“I trust you did not mention my name. Remember, I am not here. I am strictly incognito in this affair.”
“Uh.” The captain looked as if in avoiding the mud-puddle he had stepped into a cesspool. “I did say that Your Ladyship had ordered them freed.” She tapped her quirt on her hand again. “But I didn’t use your ladyship’s actual name.”
“I have told you that it is necessary for me to keep an apparent distance from the search for Prince Vlad. Now, thanks to your foolishness, I will have to remove myself from this area. I will need you to bring me those of the boyars who have provided you with the best support. I will need to interview them.”
“Yes, Your Ladyship. What can we do about the attack on our men?”
“Why, be very happy that you failed to execute the villagers. The last prince was a fairly timid man. But this prince’s grandfather would have impaled your troops and set them on the border as a warning. This one seems more like that. Learn to play a longer game, Captain. In good time you will get your opportunity.”
She paused for a moment, reminding herself not to fall into the same error. “I’ve rethought my strategy here. I did indeed order you not to kill the villagers. That made you very angry, that I should suddenly have arrived and told you to take this action. See that you tell quite a number of people that.”
“And the boyars, lady?”
“Have them come and see me,” she said, turning away. “I need to interview them, to find ones that are suitable.”
She did not say what she wanted them suitable for, and the captain wisely did not ask.
* * *
Captain Kouric rode his showy roan down the village street. He noted four of his men’s horses outside the smithy. Now, horses do throw a shoe every now and again, but the captain had an excellent memory — for horses, anyway. Two of those horses had only been reshod yesterday, and those were four that should have been out on patrol. He stopped his horse and tied it next to the others and went inside. Two of his soldiers, who would normally not have deigned to lift a finger if a civilian could be made to do it, were working the bellows while the smith drew a crucible from the furnace with long tongs. The other two were readying a series of bullet molds.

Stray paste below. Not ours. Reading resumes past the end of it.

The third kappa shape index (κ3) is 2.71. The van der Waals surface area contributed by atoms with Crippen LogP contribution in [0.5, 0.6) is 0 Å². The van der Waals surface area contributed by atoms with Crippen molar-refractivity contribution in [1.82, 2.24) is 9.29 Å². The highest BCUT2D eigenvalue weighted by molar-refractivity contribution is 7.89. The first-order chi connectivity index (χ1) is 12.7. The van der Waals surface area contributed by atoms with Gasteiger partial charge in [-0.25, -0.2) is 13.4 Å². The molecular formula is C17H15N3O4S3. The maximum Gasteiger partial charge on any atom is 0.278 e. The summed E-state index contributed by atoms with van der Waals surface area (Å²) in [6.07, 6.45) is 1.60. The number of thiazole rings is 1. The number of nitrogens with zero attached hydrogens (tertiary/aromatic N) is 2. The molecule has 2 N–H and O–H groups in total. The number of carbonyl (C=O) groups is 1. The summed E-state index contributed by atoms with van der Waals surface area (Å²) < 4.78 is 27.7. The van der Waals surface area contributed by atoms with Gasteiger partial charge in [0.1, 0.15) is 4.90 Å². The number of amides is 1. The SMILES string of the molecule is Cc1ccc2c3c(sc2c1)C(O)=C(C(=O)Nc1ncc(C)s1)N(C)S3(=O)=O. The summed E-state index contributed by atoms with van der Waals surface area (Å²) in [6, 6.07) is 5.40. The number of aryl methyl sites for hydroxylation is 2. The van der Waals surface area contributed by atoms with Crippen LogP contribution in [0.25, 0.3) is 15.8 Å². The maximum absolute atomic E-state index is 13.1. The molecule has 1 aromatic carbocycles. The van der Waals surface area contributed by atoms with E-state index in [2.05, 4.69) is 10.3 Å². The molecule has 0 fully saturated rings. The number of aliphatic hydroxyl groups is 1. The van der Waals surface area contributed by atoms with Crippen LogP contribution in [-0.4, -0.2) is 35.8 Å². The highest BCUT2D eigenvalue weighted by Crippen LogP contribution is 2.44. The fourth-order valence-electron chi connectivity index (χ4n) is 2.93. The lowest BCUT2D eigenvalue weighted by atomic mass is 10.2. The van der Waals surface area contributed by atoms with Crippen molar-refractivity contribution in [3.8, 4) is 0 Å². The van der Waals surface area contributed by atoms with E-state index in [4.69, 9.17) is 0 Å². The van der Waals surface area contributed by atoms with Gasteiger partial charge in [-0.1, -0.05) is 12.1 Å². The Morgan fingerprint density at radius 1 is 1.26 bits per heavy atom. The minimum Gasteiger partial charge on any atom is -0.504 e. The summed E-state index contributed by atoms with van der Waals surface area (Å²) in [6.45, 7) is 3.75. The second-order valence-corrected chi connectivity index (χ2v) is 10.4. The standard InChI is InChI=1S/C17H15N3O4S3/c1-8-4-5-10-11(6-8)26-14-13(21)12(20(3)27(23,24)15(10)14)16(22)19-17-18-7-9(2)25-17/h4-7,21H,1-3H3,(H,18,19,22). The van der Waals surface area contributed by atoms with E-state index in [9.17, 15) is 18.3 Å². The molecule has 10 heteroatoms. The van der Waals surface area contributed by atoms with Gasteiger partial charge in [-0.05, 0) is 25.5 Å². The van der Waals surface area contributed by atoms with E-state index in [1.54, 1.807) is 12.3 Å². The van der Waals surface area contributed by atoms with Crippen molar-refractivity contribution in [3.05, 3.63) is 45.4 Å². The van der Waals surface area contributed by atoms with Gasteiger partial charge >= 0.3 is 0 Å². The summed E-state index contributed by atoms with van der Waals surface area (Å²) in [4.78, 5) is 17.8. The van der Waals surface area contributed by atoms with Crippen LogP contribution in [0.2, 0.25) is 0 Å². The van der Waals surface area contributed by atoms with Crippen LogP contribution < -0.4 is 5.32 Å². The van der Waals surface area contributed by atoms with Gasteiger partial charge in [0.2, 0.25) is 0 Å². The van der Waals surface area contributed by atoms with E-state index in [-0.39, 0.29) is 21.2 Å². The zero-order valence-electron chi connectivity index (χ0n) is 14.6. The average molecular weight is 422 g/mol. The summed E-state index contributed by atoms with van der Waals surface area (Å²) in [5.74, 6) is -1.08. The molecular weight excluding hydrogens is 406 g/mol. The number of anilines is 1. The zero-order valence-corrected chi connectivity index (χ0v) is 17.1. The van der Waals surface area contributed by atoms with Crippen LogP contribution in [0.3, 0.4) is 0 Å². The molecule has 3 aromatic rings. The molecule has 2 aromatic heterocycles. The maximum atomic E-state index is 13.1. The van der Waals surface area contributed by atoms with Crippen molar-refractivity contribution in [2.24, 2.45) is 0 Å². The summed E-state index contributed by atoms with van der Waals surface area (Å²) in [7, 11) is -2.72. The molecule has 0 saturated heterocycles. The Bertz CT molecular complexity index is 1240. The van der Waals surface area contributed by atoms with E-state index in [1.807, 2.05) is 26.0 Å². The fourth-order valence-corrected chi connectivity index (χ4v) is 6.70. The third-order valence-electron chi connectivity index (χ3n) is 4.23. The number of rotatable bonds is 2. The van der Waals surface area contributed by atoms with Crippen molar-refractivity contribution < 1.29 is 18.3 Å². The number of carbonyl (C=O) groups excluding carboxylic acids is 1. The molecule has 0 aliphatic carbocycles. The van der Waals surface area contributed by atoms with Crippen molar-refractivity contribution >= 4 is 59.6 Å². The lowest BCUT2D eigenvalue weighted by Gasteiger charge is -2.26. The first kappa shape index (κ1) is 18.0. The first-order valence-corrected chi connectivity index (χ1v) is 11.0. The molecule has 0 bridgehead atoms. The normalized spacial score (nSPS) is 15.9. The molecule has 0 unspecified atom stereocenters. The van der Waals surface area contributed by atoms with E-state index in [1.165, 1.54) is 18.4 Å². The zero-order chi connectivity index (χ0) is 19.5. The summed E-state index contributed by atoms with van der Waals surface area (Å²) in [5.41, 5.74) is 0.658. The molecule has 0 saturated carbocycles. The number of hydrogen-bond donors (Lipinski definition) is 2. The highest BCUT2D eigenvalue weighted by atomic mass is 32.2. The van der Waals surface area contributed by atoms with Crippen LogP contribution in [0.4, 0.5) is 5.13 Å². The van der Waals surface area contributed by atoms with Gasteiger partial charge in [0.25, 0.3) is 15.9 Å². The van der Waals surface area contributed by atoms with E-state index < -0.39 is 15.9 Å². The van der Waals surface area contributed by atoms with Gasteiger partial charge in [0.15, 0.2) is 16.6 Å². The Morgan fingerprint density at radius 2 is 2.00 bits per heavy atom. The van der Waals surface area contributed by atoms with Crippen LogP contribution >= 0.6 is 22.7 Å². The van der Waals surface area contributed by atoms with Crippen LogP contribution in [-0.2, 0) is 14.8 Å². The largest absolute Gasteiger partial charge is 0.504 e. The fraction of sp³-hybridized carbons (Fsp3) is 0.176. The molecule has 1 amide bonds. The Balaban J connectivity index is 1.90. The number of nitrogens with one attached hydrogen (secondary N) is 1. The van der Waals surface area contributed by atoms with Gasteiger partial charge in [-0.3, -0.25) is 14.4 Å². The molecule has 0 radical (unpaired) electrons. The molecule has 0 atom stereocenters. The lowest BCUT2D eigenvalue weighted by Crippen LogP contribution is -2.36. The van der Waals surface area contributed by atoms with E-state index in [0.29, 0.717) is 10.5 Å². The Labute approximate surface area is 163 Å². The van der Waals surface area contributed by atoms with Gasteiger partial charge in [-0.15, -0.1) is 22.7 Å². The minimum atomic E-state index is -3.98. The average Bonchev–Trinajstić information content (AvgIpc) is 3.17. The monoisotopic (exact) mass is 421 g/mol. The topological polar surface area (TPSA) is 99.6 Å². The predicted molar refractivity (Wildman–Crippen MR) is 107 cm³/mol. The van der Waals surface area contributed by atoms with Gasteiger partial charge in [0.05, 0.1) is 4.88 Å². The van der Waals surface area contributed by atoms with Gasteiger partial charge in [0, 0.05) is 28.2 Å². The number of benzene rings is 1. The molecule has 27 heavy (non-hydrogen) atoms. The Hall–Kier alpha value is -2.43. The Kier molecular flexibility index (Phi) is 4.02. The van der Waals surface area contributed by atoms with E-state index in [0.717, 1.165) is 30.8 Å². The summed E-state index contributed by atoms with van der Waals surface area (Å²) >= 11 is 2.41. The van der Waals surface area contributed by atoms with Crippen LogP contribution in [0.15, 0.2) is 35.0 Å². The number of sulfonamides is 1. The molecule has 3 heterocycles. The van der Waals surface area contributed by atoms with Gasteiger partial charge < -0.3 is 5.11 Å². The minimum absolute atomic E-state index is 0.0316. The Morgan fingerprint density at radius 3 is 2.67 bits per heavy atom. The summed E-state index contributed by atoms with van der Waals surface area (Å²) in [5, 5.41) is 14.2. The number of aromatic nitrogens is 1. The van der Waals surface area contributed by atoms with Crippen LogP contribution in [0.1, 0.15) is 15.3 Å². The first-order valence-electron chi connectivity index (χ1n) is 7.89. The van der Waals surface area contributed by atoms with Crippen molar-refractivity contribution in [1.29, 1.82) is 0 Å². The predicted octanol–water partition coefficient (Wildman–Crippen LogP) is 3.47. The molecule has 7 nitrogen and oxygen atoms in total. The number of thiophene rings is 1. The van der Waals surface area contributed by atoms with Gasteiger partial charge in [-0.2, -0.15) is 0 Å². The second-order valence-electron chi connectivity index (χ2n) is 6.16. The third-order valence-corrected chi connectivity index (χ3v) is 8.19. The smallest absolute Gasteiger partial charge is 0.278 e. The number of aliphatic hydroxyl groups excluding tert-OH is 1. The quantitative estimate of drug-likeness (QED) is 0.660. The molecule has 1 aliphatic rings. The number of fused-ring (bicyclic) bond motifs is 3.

“And just what is going on in here?” he asked sharply, almost causing the smith to drop and crack his crucible full of molten silver metal.
“Nothing, Captain,” said one of the troopers hastily.
“Just making some more bullets, Sir,” added another, as if Kouric could not see that.
He raised his eyes to heaven. “And since when did you need a smith to do that? And why do you need to do it right now?”
“Uh. We thought it might be useful, Sir, to have some spares.”
“Always a good thought,” said Kouric, his eyes half lidded. “But why did you bring the work to the smithy this morning, when you’re supposed to be on patrol?” His voice, silky and pleasant, might have fooled those who knew him less well than his own troops.
“Uh. We only heard about this late last night, Sir. And we can’t get our fire hot enough . . .”
Kouric had seen them melting lead often enough to know this to be a lie. He merely raised his eyebrows at them.
“Well, Sir, it’s not lead. It’s . . . it’s silver, Sir. It is that or gold, and most of us haven’t got much gold.
“’tisn’t my fault,” said the smith. “They told me to melt all their silver pennies. I just does what I’m told, Sir.”
“Silver bullets? You are melting your own money into silver bullets?” demanded the captain incredulously. “Have you all gone mad?”
The soldiers had the grace to look embarrassed. “It’s the only way to stop him, Sir. A common metal won’t do nothing to him.”